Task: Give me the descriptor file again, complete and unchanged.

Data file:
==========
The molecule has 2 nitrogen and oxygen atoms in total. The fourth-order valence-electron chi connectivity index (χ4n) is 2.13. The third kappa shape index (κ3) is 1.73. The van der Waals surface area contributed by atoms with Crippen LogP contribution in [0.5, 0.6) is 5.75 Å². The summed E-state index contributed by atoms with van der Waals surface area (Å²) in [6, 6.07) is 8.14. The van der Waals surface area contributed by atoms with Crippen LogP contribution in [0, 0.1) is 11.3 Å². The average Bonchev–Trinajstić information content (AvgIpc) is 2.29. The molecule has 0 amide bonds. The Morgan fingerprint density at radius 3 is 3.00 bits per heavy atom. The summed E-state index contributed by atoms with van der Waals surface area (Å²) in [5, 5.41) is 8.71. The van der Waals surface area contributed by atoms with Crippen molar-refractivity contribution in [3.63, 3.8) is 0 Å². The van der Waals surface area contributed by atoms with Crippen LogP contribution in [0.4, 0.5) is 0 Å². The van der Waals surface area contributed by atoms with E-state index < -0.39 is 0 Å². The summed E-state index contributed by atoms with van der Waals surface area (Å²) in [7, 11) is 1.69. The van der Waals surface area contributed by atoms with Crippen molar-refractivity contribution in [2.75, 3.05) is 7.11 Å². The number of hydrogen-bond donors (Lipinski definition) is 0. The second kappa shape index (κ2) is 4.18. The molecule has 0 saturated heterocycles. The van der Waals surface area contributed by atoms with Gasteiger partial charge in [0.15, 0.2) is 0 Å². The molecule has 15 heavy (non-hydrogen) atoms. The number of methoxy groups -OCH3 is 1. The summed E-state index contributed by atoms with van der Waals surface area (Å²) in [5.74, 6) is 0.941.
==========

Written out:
The molecule has 2 nitrogen and oxygen atoms in total. The fourth-order valence-electron chi connectivity index (χ4n) is 2.13. The third kappa shape index (κ3) is 1.73. The van der Waals surface area contributed by atoms with Crippen LogP contribution in [0.5, 0.6) is 5.75 Å². The summed E-state index contributed by atoms with van der Waals surface area (Å²) in [6, 6.07) is 8.14. The van der Waals surface area contributed by atoms with Crippen LogP contribution in [0, 0.1) is 11.3 Å². The average Bonchev–Trinajstić information content (AvgIpc) is 2.29. The molecule has 0 amide bonds. The Morgan fingerprint density at radius 3 is 3.00 bits per heavy atom. The summed E-state index contributed by atoms with van der Waals surface area (Å²) in [5, 5.41) is 8.71. The van der Waals surface area contributed by atoms with Crippen molar-refractivity contribution in [3.63, 3.8) is 0 Å². The van der Waals surface area contributed by atoms with Crippen LogP contribution in [0.4, 0.5) is 0 Å². The van der Waals surface area contributed by atoms with E-state index < -0.39 is 0 Å². The summed E-state index contributed by atoms with van der Waals surface area (Å²) in [7, 11) is 1.69. The van der Waals surface area contributed by atoms with Crippen molar-refractivity contribution in [2.75, 3.05) is 7.11 Å². The number of hydrogen-bond donors (Lipinski definition) is 0. The second kappa shape index (κ2) is 4.18. The molecule has 0 saturated heterocycles. The van der Waals surface area contributed by atoms with Gasteiger partial charge in [0.15, 0.2) is 0 Å². The molecule has 15 heavy (non-hydrogen) atoms. The number of methoxy groups -OCH3 is 1. The summed E-state index contributed by atoms with van der Waals surface area (Å²) in [5.74, 6) is 0.941.